Julie

1956

Crime / Drama / Film-Noir / Mystery / Thriller

194
IMDb Rating 6.2 10 1,251

Synopsis


Downloaded times
January 12, 2021

Cast

Ann Robinson as Valerie
Doris Day as Judy Adams
Jack Kruschen as Det. Mace
Louis Jourdan as Lyle Benton
720p.WEB 1080p.WEB
894.37 MB
1280*720
English 2.0
NR
23.976 fps
99 min
P/S N/A / N/A
1.62 GB
1920×1080
English 2.0
NR
23.976 fps
99 min
P/S N/A / N/A

Movie Reviews

Reviewed by blanche-2 6 / 10 / 10

Before Airport '75 there was ...

JULIE! Doris Day runs for her life in this drama about a woman with a psychopathic husband (Louis Jourdan). The story seems to start in the middle - it begins with Jourdan trying to crash his car with Julie in it because he's jealous of her talking to someone. We learn that Jourdan, who plays a concert pianist, is Julie's second husband, her first having committed suicide. Except that apparently he didn't according to a mutual friend, Cliff (Barry Sullivan). Cliff is worried about Julie living with this nut job and thinks that hubby #2 may have gotten rid of hubby #1. Determined to find out, Julie confronts him, and he admits it. Thus begins her desperate attempt to get away from him. When she finally escapes, she goes back to her old job as flight attendant on an airline. The story hit a little too close to home for Doris Day, who didn't want to make the film because it reminded her of two earlier marriages. And possibly her third, as Marty Melcher insisted that she do it and was unhappy when she appeared friendly with Jourdan. However, thanks to the film, she discovered Carmel and Monterey and eventually made her home there. The scenery is glorious. Day does the narration which uses the phrase "strangely disturbing" several times. It's maybe not the best movie you've ever seen but it is very entertaining, and Doris is great as the terrified woman. What a talent, and her '60s reinvention made her bigger than ever. Jourdan is quietly terrifying, and there are many suspenseful moments in the film. Highly watchable - it's a little all over the place, starting off as one thing and ending as another - but it will really hold your interest.

Reviewed by bmacv 7 / 10 / 10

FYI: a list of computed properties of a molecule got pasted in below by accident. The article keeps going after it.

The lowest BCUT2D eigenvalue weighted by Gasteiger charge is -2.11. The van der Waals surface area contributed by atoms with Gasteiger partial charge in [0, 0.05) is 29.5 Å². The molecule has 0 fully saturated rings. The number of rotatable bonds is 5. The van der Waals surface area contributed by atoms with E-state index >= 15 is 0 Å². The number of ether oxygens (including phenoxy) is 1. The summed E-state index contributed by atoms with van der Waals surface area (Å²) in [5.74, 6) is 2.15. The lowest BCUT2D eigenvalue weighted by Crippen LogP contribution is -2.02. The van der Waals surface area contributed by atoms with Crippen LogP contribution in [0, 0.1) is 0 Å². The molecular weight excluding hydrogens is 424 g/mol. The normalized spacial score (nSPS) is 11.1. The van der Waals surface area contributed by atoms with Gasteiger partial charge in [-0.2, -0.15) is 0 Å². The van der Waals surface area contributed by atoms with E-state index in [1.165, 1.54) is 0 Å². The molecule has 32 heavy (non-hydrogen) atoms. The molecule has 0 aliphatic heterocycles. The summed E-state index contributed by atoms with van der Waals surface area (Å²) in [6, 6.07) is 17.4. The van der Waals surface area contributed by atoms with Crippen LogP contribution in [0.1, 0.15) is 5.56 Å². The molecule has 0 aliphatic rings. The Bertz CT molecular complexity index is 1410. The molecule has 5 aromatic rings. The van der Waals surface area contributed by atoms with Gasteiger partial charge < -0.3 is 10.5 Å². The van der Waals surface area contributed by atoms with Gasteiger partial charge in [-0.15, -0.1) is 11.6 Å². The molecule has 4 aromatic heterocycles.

Last-minute shift of gears turns Julie into routine "jep"

A thriller starring Doris Day a few years before she hit the jackpot with her string of coy sex comedies, Julie is what was known in the trade as a `jep' – a woman-in-jeopardy drama. It starts off promisingly with a spat at a country club between Day and her second husband, Louis Jourdan (the first Mr. Day, a presumed suicide, may have been his victim) that escalates into an incident of road rage. Jourdan is passed off as a concert pianist – you know, one of those unstable `artistic' types. And he fills out a startlingly up-to-date profile of the irrationally jealous, controlling spouse, alternating between murderous rages and mawkish contrition. (Since Charles Boyer launched the prototype of this sort of abusive male in Gaslight, it seems that Hollywood thought it safe to cast chiefly Frenchmen in subsequent outings.) Julie wastes no time in setting Day to flee, with Jourdan in pursuit; her ally is old friend Barry Sullivan, who tries to smuggle her safely from Carmel to San Francisco. But Jourdan, who apparently missed his calling as an international master of intrigue, proves too smart for them and manages to get himself, gun in trenchcoat, aboard a cross-continental airliner. Julie, you see, used to be an airline stewardess, and here is where the script's credibility ultimately crumbles. As the movie prepares to come in for a landing, it abruptly shifts gears, leaving behind the dark psychological drama of the noir cycle for the purely mechanical thrills of an Airport. And so what at first seemed daring – revealing Jourdan as a woman-hating psycho without a tedious buildup – turns into a time-saving gimmick to place Day as swiftly as possible behind the controls of an airplane. And so what started out as a psychologically astute study of obsession descends into the merely routine.

Reviewed by sarasdano 7 / 10 / 10

an uneven but engaging thriller

"Julie" starts out as a mass of tension, (other than the ridiculous rear-projection car scenes where everyone turns the steering wheel in wrong directions!) packing an intense amount of story in the first 40 minutes. By the second act, when the pace slows down, all the previous scenes seem too condensed for comfort. One scene in the beginning of the film is especially intriguing: Lyle practices his piano piece while Julie lays on the couch. Watching his hands dance over the keys, and the beautifully framed shot of him against the open window is truly surreal, almost too profound for a film of this type. The third act, all about Doris Day landing the airplane, feels like an entirely separate movie. With the loss of the human threat after her, it stops being a thriller and becomes the tag ending of an action blockbuster. "Julie" has uneven bursts of calm and nail-biting tension, all in all a strange combination with its own memorable moments.

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